Utah's conservative-moral crusaders -- who are brandishing what they call "common sense" to rebuff the push from gay-rights advocates for "common ground" -- may be making a common mistake.
Their fears that granting any rights to same-sex couples inevitably leads to legalization of gay marriage are overblown, legal experts say.
The Constitutional Defense of Marriage Alliance -- led by Eagle Forum President Gayle Ruzicka, Sen. Chris Buttars and former Rep. LaVar Christensen -- and the conservative Sutherland Institute think tank both have issued rebuttals to Equality Utah's Common Ground Initiative, a legislative effort that would extend some legal protections to same-sex couples; make it illegal to fire or evict someone for being gay or transgender; and seek voters' approval to repeal Utah's Amendment 3 ban on civil unions.
Common Ground foes argue that extending rights to same-sex couples or recognizing sexual orientation as a protected class undermines Utah's constitutionally enshrined edict that marriage is only between a man and a woman. They warn that even seemingly benign gay-rights measures put Utah on a "slippery slope" toward a court ruling that would legalize same-sex marriage, like in California last year.
"I don't use this word lightly: That's false," says Clifford Rosky, a family law professor at the University of Utah's law school. "Utah courts can't ignore the Utah Constitution."
He adds, "In order to repeal Amendment 3 , two-thirds of the Utah state Legislature would have to vote to repeal and a majority of voters would have to vote to repeal. That's not likely to happen."
Rosky gives pro bono legal advice to Equality Utah and is a senior research fellow at the UCLA law school's Williams Institute on Sexual Orientation Law & Public Policy.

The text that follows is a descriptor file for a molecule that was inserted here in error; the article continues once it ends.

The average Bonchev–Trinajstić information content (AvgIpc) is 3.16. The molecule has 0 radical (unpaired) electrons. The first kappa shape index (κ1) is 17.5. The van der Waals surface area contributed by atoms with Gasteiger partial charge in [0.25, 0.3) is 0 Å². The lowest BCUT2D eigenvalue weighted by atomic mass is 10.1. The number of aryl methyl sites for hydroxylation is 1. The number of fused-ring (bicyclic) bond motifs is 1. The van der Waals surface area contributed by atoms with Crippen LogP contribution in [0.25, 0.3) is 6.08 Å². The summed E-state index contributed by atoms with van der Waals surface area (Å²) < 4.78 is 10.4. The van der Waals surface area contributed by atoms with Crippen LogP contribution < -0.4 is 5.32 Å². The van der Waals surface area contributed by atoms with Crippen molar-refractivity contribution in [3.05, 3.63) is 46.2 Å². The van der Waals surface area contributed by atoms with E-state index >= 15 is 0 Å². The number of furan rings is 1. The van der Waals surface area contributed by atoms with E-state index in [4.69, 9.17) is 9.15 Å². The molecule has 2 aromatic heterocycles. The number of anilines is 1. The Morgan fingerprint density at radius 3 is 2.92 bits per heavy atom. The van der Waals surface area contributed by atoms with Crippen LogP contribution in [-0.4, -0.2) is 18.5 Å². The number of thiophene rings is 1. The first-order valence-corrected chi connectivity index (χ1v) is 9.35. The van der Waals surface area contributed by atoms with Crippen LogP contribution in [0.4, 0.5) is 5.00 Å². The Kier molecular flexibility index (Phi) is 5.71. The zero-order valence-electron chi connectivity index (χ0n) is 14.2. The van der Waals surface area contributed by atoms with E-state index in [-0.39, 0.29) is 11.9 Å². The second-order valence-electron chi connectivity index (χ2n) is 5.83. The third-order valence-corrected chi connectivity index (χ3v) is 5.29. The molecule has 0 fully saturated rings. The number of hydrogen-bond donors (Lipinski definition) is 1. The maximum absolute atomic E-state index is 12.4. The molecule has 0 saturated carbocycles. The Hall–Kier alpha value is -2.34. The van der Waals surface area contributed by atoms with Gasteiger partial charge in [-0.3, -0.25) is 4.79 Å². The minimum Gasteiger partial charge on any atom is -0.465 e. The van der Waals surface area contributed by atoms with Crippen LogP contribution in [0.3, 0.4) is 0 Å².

But even Lynn Wardle, a more conservative family law professor at Brigham Young University's law school, sees flaws in arguing against extending any legal protections to same-sex couples. Wardle supports Amendment 3 -- he provided legal advice during its crafting. But he says the amendment was "drafted very carefully to allow the extension of certain benefits -- just not a substantial equivalent [of marriage]."
In short, he says, "the principle that you can't give any particular benefit [to unmarried partners] without violating Amendment 3 is erroneous."
Wardle sees no breaching of Amendment 3 in one Common Ground bill, which already died in a Senate committee. Sen. Scott McCoy's wrongful-death bill would have allowed a cohabiting financial dependent -- besides a spouse, child or parent -- to sue when a breadwinner suffers a wrongful death.
But in committee, Ruzicka and Christensen testified that the proposed law would have put Utah on that slick slope toward same-sex unions.
"This bill treats same-sex partners as spouses," Ruzicka said. "That is a violation."
Wardle hasn't reviewed other bills in the Common Ground Initiative, but he objects to the measure that would seek to repeal the part of Amendment 3 that bans civil unions. About two-thirds of Utah voters approved the constitutional provision in 2004, and recent polls show residents remain firmly against civil unions.
Still, Wardle says, it's doubtful that Utah would stumble down California's "slippery slope." The California Supreme Court ruling legalizing gay marriage was overturned in November when voters approved Proposition 8.
"I don't think in Utah it's a grave threat because we already do have Amendment 3. It's well-drafted and provides protection," Wardle says. "The ultimate resort for the protection of [traditional marriage] is the people of Utah. If the Legislature were to start slipping down that slope and passing more and more marriage-equivalent bills, the people of Utah would respond."
What » A debate between Equality Utah and The Sutherland Institute over gay-rights legislation.
When » Feb. 19, 7 p.m., with a reception at 6:30 p.m.
Where » Sutherland Moot Courtroom, University of Utah law school, 332 S. 1400 East, Salt Lake City.